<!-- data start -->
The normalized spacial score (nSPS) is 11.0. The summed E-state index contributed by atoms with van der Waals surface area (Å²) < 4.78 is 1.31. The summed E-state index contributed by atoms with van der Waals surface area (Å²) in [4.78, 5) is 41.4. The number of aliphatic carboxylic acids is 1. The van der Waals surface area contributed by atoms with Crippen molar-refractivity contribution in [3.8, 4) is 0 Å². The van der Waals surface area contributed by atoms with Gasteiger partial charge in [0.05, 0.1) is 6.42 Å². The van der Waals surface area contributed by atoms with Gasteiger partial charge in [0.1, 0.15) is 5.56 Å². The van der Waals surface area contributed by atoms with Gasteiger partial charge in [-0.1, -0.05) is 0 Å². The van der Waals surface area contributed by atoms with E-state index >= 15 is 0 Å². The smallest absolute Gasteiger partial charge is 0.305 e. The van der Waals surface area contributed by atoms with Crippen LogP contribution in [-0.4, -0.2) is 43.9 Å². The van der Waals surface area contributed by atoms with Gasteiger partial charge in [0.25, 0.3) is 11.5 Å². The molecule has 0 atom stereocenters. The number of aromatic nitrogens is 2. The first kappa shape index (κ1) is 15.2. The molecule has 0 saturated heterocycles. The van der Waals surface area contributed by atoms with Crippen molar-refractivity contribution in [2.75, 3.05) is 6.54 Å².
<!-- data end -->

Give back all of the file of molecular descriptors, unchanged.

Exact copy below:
The normalized spacial score (nSPS) is 11.0. The summed E-state index contributed by atoms with van der Waals surface area (Å²) < 4.78 is 1.31. The summed E-state index contributed by atoms with van der Waals surface area (Å²) in [4.78, 5) is 41.4. The number of aliphatic carboxylic acids is 1. The van der Waals surface area contributed by atoms with Crippen molar-refractivity contribution in [3.8, 4) is 0 Å². The van der Waals surface area contributed by atoms with Gasteiger partial charge in [0.05, 0.1) is 6.42 Å². The van der Waals surface area contributed by atoms with Gasteiger partial charge in [0.1, 0.15) is 5.56 Å². The van der Waals surface area contributed by atoms with Gasteiger partial charge in [-0.1, -0.05) is 0 Å². The van der Waals surface area contributed by atoms with E-state index >= 15 is 0 Å². The smallest absolute Gasteiger partial charge is 0.305 e. The van der Waals surface area contributed by atoms with Crippen LogP contribution in [-0.4, -0.2) is 43.9 Å². The van der Waals surface area contributed by atoms with Gasteiger partial charge in [0.25, 0.3) is 11.5 Å². The molecule has 0 atom stereocenters. The number of aromatic nitrogens is 2. The first kappa shape index (κ1) is 15.2. The molecule has 0 saturated heterocycles. The van der Waals surface area contributed by atoms with Crippen molar-refractivity contribution in [2.75, 3.05) is 6.54 Å².